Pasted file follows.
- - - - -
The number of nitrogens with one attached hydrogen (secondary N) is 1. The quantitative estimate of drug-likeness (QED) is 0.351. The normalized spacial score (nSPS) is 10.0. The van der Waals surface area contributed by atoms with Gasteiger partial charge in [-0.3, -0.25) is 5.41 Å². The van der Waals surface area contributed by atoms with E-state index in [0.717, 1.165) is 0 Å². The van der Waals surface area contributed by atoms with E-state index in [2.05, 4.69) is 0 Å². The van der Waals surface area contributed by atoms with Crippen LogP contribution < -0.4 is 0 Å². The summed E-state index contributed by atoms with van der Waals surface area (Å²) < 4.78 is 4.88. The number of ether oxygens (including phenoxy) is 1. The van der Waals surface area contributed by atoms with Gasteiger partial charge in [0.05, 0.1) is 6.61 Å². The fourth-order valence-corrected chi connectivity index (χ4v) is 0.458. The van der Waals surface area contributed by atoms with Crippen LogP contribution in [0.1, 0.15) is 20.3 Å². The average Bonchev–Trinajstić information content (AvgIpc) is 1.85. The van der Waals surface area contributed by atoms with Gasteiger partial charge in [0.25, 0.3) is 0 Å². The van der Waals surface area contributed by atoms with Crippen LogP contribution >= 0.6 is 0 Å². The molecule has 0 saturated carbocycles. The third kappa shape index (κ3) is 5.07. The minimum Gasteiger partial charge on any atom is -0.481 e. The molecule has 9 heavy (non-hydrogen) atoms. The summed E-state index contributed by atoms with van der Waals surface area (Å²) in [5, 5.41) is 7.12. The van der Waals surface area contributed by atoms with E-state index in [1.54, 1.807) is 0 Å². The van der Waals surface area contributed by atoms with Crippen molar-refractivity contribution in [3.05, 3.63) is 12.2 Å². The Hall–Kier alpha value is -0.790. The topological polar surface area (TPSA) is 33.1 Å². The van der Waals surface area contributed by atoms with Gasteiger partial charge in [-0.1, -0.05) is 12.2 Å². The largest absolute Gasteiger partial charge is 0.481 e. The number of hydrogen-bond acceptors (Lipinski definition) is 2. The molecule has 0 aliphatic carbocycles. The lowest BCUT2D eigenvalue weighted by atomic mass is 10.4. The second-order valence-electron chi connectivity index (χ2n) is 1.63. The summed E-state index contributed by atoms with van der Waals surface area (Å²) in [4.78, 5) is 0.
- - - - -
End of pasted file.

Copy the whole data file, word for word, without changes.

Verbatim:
The number of nitrogens with one attached hydrogen (secondary N) is 1. The quantitative estimate of drug-likeness (QED) is 0.351. The normalized spacial score (nSPS) is 10.0. The van der Waals surface area contributed by atoms with Gasteiger partial charge in [-0.3, -0.25) is 5.41 Å². The van der Waals surface area contributed by atoms with E-state index in [0.717, 1.165) is 0 Å². The van der Waals surface area contributed by atoms with E-state index in [2.05, 4.69) is 0 Å². The van der Waals surface area contributed by atoms with Crippen LogP contribution < -0.4 is 0 Å². The summed E-state index contributed by atoms with van der Waals surface area (Å²) < 4.78 is 4.88. The number of ether oxygens (including phenoxy) is 1. The van der Waals surface area contributed by atoms with Gasteiger partial charge in [0.05, 0.1) is 6.61 Å². The fourth-order valence-corrected chi connectivity index (χ4v) is 0.458. The van der Waals surface area contributed by atoms with Crippen LogP contribution in [0.1, 0.15) is 20.3 Å². The average Bonchev–Trinajstić information content (AvgIpc) is 1.85. The van der Waals surface area contributed by atoms with Gasteiger partial charge in [0.25, 0.3) is 0 Å². The van der Waals surface area contributed by atoms with Crippen LogP contribution >= 0.6 is 0 Å². The molecule has 0 saturated carbocycles. The third kappa shape index (κ3) is 5.07. The minimum Gasteiger partial charge on any atom is -0.481 e. The molecule has 9 heavy (non-hydrogen) atoms. The summed E-state index contributed by atoms with van der Waals surface area (Å²) in [5, 5.41) is 7.12. The van der Waals surface area contributed by atoms with E-state index in [1.54, 1.807) is 0 Å². The van der Waals surface area contributed by atoms with Crippen molar-refractivity contribution in [3.05, 3.63) is 12.2 Å². The Hall–Kier alpha value is -0.790. The topological polar surface area (TPSA) is 33.1 Å². The van der Waals surface area contributed by atoms with Gasteiger partial charge in [-0.1, -0.05) is 12.2 Å². The largest absolute Gasteiger partial charge is 0.481 e. The number of hydrogen-bond acceptors (Lipinski definition) is 2. The molecule has 0 aliphatic carbocycles. The lowest BCUT2D eigenvalue weighted by atomic mass is 10.4. The second-order valence-electron chi connectivity index (χ2n) is 1.63. The summed E-state index contributed by atoms with van der Waals surface area (Å²) in [4.78, 5) is 0.